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Sikh Woman Fights for Afghan Women’s Rights

By Jagmit Singh
Thousands of Sikhs have fled Afghanistan as refugees
Thousands of Sikhs have fled Afghanistan as refugees

Kabul, Afghanistan (CHAKRA) – In a society where many women still breathe under full covering veils and live surrounded by patriarchy, Dr. Anarkali Kaur Honaryar fight’s for women’s rights.

“It is difficult for a woman to be a pilot in Afghanistan. My father said it does not fit in with this country’s culture,” she says.  Instead she has taken on a challenge much greater than flying a plane.

The 25-year-old is known in Afghanistan, after being chosen as their “Person of the Year”, by Radio Free Europes Afghan chapter, in May 2009.

Dr. Honaryar, a dentist, is one of 3000 Sikhs and Hindus that remain in Afghanistan.  Before the civil war of 1991, there were roughly 50 000 Sikhs and Hindus in ethnically diverse Afghanistan but now only a small percentage of that number remains.

The war caused most, including Honaryar’s family and relatives to move away to other countries such as India, Europe, and Canada.

“Some people still think we are foreigners. They think we are Indians who are working and living here for a while. But we are Afghans too, and we should have all the rights and opportunities that other Afghans have,” says the strong outspoken doctor.

In the early 1990’s, Afghanistan was in the middle of a war with an abundance of power in the Taliban’s hands. Due to this war-torn climate girls-schools were banned and closed down and religious minorities were threatened by the Taliban’s extremist Sunni Muslim ideology.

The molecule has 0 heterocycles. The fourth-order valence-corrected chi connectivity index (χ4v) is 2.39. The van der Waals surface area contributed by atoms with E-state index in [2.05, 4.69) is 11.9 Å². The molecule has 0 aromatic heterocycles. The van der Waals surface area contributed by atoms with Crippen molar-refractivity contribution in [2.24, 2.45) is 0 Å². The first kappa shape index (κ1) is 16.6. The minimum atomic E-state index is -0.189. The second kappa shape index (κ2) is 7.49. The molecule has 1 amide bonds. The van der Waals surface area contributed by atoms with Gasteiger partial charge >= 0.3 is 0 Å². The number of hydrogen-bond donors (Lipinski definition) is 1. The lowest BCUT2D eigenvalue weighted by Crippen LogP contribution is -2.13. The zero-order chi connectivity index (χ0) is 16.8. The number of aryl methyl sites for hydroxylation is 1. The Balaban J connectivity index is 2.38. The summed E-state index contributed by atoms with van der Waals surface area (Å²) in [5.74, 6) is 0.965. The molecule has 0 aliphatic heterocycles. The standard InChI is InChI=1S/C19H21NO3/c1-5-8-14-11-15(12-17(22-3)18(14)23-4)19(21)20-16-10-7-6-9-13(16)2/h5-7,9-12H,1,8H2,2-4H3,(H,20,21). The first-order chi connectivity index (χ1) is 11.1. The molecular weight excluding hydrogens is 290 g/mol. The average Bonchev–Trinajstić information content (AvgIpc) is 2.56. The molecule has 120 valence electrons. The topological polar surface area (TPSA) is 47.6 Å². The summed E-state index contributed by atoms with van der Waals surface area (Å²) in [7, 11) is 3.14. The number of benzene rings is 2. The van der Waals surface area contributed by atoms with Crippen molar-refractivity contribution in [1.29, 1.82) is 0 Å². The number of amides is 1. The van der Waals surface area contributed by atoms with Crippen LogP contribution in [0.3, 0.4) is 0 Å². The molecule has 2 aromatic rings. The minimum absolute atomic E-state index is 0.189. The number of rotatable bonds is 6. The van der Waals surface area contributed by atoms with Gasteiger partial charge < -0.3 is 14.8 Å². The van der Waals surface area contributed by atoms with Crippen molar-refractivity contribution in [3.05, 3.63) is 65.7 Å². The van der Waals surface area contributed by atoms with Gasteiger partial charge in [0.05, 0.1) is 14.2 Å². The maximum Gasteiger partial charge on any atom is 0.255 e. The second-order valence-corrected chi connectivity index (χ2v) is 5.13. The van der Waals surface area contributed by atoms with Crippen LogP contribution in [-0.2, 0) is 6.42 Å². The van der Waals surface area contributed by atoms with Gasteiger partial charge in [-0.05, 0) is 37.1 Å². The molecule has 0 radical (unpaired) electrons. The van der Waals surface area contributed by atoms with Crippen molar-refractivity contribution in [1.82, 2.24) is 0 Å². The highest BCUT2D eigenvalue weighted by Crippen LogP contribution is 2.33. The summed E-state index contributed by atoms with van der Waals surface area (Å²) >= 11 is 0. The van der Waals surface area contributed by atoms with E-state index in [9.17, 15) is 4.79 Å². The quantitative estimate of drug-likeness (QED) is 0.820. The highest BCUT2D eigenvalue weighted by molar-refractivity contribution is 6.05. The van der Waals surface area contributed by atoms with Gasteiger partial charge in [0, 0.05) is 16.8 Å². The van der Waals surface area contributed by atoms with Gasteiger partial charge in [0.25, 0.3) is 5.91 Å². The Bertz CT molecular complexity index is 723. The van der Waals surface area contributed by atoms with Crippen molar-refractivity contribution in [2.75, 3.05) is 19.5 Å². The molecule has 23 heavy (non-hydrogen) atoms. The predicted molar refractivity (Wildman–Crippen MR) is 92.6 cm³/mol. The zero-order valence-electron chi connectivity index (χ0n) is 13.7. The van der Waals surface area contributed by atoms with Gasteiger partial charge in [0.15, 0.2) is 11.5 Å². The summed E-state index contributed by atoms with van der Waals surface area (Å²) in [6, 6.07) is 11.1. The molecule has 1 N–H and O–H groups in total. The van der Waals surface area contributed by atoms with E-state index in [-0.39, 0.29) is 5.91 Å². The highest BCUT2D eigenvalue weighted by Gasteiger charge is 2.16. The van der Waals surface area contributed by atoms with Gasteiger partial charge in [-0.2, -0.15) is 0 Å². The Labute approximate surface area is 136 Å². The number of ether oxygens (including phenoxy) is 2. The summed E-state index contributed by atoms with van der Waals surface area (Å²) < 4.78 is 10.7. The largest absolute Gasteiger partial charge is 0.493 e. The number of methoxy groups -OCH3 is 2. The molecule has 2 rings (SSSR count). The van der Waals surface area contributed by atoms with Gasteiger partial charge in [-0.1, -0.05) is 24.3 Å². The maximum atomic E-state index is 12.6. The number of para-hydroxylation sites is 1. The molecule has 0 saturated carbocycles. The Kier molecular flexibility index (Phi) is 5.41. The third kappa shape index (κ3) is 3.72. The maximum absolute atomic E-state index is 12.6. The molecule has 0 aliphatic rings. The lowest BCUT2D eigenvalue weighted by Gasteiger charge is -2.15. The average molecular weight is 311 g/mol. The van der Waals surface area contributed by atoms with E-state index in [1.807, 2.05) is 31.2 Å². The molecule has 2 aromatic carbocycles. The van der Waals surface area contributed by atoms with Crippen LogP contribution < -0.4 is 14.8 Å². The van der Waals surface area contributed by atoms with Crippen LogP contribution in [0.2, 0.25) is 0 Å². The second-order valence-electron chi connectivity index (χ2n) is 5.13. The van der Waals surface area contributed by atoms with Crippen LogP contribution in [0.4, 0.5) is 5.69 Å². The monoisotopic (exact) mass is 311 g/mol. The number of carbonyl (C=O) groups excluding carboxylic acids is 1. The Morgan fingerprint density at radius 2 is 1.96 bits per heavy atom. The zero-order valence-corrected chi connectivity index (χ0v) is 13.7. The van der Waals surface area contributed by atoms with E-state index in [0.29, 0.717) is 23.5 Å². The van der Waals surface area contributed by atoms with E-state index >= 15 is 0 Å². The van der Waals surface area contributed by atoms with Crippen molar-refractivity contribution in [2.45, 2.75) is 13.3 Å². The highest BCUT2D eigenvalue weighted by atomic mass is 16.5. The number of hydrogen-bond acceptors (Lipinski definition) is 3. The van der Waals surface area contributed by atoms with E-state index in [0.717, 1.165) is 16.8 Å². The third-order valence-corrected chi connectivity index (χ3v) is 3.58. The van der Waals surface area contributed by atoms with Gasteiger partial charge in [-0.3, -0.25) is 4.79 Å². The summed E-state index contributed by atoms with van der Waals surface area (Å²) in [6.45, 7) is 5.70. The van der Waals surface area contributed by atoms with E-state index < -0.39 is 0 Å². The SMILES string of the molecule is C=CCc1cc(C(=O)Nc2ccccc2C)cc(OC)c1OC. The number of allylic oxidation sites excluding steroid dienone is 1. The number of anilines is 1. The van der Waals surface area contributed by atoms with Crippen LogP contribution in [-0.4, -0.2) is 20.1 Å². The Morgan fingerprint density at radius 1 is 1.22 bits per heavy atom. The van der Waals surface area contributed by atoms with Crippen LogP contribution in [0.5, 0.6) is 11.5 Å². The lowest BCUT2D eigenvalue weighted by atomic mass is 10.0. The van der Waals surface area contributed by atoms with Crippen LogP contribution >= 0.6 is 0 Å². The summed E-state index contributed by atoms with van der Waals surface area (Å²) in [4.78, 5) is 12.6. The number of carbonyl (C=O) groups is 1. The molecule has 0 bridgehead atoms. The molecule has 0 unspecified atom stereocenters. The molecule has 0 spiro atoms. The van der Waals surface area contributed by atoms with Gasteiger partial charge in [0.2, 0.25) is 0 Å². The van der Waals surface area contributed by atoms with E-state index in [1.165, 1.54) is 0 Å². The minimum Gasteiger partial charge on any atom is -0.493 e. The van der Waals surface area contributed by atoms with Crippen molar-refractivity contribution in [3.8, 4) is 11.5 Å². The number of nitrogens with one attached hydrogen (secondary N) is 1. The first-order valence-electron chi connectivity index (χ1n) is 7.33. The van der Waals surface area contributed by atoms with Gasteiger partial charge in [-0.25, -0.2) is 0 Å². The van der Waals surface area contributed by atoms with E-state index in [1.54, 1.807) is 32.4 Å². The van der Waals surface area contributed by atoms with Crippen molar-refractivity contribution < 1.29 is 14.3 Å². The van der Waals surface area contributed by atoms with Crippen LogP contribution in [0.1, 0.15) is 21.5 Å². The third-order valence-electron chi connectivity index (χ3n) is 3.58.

Dr. Honaryar was a victim not only for being a female but also because she was a non-Muslim.  Fortunately for her, she graduated from high school four years before her peers because Baghlan was not taken over by the Taliban.

 ”I am grateful to my parents for supporting my education. Not all Afghan girls have been so lucky,” she says.

“The situation for women has improved since the Taliban days. Now if the Karzai government does not listen to us, at least we can appeal to human rights groups,” she says.

That is why she joined the Afghan Humans Independent Human Rights Commission in 2006.

“They know I am a Sikh but they still trust me with their most personal problems,” she says of the hundreds of mostly Muslim women she meets.

“The culture here is loaded against women. We try to solve their problems, but we also need to change the laws.”

The female literacy rate in Afghanistan is less than 20%.  Honaryar recalls a women coming to her for assistance after husband wanted to divorce her after she was expecting their child.

“She didn’t know that Afghan laws state a husband cannot divorce his pregnant wife. He has to wait till the child is at least two months old. We helped her secure her rights,” she said positively.

Although Dr. Honaryar travels to different places across the globe, she regrets not being able to see India, her ancestral land—her top priority is to visit the Golden temple in Amritsar as well as the Taj Mahal.

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